Paul was born in Saskatchewan and raised in Kamloops. After graduating from the University of British Columbia, he obtained his M.A. and Ph.D. from the University of Chicago as a Woodrow Wilson National Fellow. He then spent a year in the United States Congress as the first Canadian to hold a Congressional Fellowship. Paul has taught at the University of British Columbia since 1966, specializing in local government, British Columbia government and politics, and the politics of aboriginal peoples. He has been adviser to First Nations and municipalities in Alberta, the Yukon, and British Columbia, to the British Columbia, Yukon, and federal governments, to the British Columbia Claims Task Force, the British Columbia Treaty Commission, the Council for Yukon First Nations, and to aboriginal land councils in Australia. Paul is author of Aboriginal Peoples and Politics: The Indian Land Question in British Columbia (UBC Press, 1990).
Nelson served Kamloops and region longer than any other politician, over 25 years continuous service as MP, Kamloops City Councilor, and School Board Trustee. He was M.P. for Kamloops (New Democratic Party). He has a B.Ed. and an M.A. in geography from the University of British Columbia. Mr. Riis has taught in schools, colleges, and universities. He was alderman on the Council of the City of Kamloops from 1973 to 1978, director of the Thompson-Nicola Regional District, and trustee for Kamloops School District from 1978 until his election to Parliament in 1980. After his election to Parliament, Riis has been the New Democratic Party’s spokesperson for Small Business, Regional Expansion, and Finance. Then he was Parliamentary House Leader for the Federal Caucus. Following his defeat in 2000 he entered business and is vice-president of Rockport which makes engineered concrete homes for the developing world. (From website)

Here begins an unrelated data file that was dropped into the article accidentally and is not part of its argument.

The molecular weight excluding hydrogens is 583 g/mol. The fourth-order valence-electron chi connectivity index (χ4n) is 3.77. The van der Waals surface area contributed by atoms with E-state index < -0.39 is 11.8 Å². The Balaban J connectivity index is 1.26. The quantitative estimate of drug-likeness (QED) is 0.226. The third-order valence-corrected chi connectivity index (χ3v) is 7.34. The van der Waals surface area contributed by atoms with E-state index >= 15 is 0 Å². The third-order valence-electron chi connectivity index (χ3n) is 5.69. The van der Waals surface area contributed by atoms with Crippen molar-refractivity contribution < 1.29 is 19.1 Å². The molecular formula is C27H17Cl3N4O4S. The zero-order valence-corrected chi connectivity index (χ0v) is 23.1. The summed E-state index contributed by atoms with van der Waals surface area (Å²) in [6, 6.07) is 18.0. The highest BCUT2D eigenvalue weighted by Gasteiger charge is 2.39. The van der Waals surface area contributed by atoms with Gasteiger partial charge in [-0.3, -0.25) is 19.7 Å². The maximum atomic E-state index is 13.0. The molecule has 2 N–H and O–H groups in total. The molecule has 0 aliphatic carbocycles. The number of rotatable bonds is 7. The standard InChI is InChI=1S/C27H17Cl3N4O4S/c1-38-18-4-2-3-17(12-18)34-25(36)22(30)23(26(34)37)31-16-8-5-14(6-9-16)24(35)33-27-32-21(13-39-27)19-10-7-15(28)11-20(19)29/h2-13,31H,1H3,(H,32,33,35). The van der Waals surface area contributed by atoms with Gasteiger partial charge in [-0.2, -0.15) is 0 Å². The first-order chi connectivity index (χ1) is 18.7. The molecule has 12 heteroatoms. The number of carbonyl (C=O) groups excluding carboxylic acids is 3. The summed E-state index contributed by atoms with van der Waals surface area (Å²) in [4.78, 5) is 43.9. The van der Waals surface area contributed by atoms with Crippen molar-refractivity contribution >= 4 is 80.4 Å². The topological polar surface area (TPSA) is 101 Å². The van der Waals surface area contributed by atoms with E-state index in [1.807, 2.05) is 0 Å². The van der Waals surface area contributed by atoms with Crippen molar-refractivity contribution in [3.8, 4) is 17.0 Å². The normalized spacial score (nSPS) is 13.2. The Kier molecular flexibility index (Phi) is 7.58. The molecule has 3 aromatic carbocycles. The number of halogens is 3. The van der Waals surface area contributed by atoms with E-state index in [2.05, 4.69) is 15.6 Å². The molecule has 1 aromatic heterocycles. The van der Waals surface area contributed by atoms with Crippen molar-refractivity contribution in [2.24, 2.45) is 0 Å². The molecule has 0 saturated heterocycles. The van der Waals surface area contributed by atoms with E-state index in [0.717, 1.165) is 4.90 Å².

Joan was born in Calgary, Alberta, April 21, 1928 After graduating from the University of Manitoba, Joan began her career writing radio and TV scripts for children, but soon moved into writing novels for juvenile and young adult readers. A dog and a horse lover she admits to having included one or the other in many of her books. Three of her young adult novels, Sixteen is spelled O-U-C-H, Storm Rider and Secret at Westwind have received international recognition and have been translated into Swedish, Finnish and Norwegian. In addition to her juvenile and young adult novels Joan has published a number of short stories, three plays for children’s theatre, and six non-fiction adult histories. It is the research for these histories that has prompted her two most recent young adult historical novels, The Brideship and Maybe Tomorrow. For many years Joan taught Creative Writing at the University College of the Cariboo in Kamloops. (From website)